Higher Diabetic Patient Satisfaction With Prescribing Nurses

Tara Haelle

October 06, 2015

Patients with type 2 diabetes have similar clinical outcomes regardless of whether they receive care from a nurse able to prescribe the same medications as doctors or a nurse without such prescribing capability, according to a new comparative case study published online September 21 in the Journal of Advanced Nursing.

Among more than 28,000 nurses in the United Kingdom who can prescribe drugs, more than 30% care for diabetic patients, primarily in general practice, note lead author Molly Courtenay, PhD, a professor in the College of Biomedical and Life Sciences at Cardiff University, Wales, and her coauthors.

"Given the key role that nurses now play in the care of patients with diabetes, findings from this study provide reassurance that these nurses (both prescribing and nonprescribing nurses) achieve positive health outcomes, and patients are very satisfied with the care they receive," Dr Courtenay told Medscape Medical News.

"Furthermore, patients of both types of nurse (prescribing and nonprescribing) reported high levels of satisfaction, particularly with regard to coping with chronic illness," she added.

One-Third of Diabetes Clinics in United Kingdom Primary Care Run by Nurses

As background, Dr Courtenay and colleagues explain that people with type 2 diabetes are increasingly managed in primary care in the United Kingdom, with referrals to specialist services only for unstable or complex patients. Primary-care teams provide routine care for about 75% of diabetic patients, and approximately 80% of general practices have a nurse with training in diabetes. Furthermore, one-third of diabetes clinics in primary care are run by practice nurses.

But little is known about the added value of nurse prescribers, compared with nurses without prescribing capability, the authors say.

They therefore compared 214 patients with type 2 diabetes who received care at one of 12 general practices in England: 131 patients were recruited by six nurses who could prescribe medicine and 83 were recruited by six nonprescribing nurses. All participants were adults taking oral hypoglycemic medication, insulin, or both and had been receiving care from that nurse for at least 1 year.

The patients of prescribing nurses had had diabetes for longer and received care from their nurse for longer than patients of nonprescribing nurses.

Over 6 months, the mean HbA1c decreased among all patients with no significant difference between patient groups. Similarly, average scores of self-care activities were similar between the groups at both 3-month and 6-month follow-up. Patients of prescribing nurses had a small decrease in body mass index (BMI) not seen in patients of nonprescribing nurses.

Although patients of prescribing nurses tended to test their blood glucose more often (3.4 days a week compared with 2.1 days among patients of nonprescribers; P = .001), this finding lost significance after researchers accounted for the fact that prescribing nurses asked their patients to check blood glucose more often than nonprescribing nurses did.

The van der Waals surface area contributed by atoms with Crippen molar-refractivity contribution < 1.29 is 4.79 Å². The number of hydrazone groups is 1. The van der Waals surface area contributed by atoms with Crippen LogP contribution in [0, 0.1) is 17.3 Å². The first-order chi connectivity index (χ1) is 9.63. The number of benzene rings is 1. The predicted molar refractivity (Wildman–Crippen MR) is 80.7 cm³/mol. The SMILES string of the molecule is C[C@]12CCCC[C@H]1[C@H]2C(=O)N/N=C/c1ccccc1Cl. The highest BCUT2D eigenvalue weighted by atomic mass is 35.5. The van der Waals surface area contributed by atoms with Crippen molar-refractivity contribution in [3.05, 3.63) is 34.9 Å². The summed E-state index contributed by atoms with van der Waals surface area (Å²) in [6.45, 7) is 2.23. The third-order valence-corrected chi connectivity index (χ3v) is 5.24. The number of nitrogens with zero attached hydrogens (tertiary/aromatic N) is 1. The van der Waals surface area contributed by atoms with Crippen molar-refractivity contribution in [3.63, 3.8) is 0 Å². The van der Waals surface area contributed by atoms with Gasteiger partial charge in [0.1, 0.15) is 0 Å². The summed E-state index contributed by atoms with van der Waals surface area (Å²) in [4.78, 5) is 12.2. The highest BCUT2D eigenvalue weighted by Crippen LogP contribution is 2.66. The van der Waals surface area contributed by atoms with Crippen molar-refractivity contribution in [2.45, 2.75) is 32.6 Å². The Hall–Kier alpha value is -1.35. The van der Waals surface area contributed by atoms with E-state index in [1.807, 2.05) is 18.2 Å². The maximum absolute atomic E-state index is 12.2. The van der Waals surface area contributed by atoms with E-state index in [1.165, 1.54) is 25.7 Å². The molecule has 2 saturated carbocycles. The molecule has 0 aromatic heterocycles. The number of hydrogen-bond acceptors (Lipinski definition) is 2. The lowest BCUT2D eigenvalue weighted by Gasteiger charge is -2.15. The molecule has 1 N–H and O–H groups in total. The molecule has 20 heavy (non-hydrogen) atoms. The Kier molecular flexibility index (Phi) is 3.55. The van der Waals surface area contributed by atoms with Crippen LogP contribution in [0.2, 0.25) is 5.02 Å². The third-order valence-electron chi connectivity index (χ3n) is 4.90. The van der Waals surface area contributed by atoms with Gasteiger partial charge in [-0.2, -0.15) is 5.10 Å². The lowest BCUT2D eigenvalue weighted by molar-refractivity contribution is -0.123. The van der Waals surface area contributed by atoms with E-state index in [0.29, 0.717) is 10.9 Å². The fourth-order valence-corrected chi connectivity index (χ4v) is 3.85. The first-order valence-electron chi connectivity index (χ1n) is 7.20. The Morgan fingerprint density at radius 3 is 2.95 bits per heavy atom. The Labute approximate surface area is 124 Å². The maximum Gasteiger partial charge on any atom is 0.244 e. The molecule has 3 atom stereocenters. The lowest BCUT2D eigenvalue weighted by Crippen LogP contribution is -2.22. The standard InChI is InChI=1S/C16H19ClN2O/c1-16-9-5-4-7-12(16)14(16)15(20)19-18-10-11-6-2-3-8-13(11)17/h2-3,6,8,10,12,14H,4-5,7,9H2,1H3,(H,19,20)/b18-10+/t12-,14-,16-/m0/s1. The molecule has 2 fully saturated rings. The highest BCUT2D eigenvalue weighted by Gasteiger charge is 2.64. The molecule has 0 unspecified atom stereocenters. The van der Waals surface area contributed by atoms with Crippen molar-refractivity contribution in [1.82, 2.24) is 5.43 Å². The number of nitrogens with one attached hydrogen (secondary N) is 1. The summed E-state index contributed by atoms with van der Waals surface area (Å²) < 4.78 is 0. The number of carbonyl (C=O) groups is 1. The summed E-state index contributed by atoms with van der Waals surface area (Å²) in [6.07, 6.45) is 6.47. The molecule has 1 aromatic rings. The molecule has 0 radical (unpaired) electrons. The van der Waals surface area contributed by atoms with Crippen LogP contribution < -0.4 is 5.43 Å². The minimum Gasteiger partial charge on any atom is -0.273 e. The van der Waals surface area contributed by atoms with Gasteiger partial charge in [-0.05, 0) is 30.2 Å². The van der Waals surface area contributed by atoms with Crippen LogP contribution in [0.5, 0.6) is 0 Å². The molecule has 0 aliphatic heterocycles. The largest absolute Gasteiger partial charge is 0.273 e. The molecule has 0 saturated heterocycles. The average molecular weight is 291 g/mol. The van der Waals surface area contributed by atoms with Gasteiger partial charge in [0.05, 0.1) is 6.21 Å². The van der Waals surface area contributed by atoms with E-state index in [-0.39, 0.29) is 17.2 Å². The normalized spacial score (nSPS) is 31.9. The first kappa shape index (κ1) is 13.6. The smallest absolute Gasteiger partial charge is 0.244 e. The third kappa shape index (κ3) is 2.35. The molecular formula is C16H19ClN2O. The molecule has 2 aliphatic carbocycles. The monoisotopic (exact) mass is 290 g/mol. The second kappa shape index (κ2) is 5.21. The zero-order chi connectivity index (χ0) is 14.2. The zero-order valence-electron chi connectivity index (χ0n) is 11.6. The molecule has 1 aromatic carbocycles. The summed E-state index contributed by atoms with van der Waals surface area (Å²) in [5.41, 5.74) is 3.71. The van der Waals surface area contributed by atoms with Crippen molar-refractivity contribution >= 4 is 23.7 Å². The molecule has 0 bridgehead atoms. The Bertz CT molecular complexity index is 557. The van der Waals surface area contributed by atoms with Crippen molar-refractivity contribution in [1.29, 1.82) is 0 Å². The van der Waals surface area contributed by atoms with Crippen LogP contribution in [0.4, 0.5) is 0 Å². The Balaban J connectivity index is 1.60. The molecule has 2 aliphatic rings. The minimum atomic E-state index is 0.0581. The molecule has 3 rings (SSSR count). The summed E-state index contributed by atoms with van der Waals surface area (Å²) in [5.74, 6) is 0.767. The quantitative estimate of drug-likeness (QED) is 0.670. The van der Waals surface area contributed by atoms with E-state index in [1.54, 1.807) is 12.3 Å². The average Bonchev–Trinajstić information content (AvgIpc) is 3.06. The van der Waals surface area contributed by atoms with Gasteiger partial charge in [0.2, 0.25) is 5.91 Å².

However, patients of prescribing nurses reported slightly more satisfaction and spent an average 7.7 minutes more time during each visit than patients of nonprescribing nurses did. Average satisfaction score among prescribing nurses' patients was 4.83, compared with 4.7 among those of nonprescribing nurses (P = .035).

The four areas with marked increased satisfaction included "the nurse knows which symptoms have been discussed before," "the treatment helps to control my diabetes," "the nurse provides advice that can actually be implemented," and "the nurse helps me to cope with diabetes."

"Since satisfied patients are more likely to cooperate with treatment, to maintain a continuing relationship with a practitioner and enjoy better health outcomes, the impact of nurse prescribers on satisfaction is important," Dr Courtenay told Medscape Medical News.

"However," note she and coauthors in the study, "the analysis did not suggest that this extra attention resulted in better HbA1c or self-management behaviors among the patients of nurse prescribers, and no differences were observed in use of other services between the patients of the two types of nurses."

Prescribing Nurses Cost More, but Contribute More

Other findings included the fact that nonprescribing nurses consulted more often with a doctor or colleague (27.6%) than prescribing nurses (10.3%). And nurses who could prescribe had slightly higher salaries than those who could not.

"Assuming practice overheads are similar for each nursing grade, hiring a more senior nurse with prescribing qualifications could thus add some £25,000 (US $38,000) per annum to the practice budget," write the authors.

"If primary-care practices are to realize the benefits of investing in prescribing nurses," Dr Courtenay said, "they must plan care carefully in order that the tasks in which these nurses are involved mean they are utilizing their prescribing skills and working to their full scope of practice and level of prescribing competence."

Available evidence suggests nurse prescribers are safe, prescribe clinically appropriate medicines, enable patients to access treatment faster, and result in patients satisfied with their care, she added.

"From a nurse's perspectives, prescribing makes better use of their skills and adds to job satisfaction," Dr Courtenay said. "However, a practice should consider hiring a prescriber only if they are going to adopt a role in the practice in which these skills will be utilized."

The research was funded by Sanofi and Pfizer. The authors report no relevant financial relationships.

J Adv Nurs. Published online September 21, 2015. Abstract


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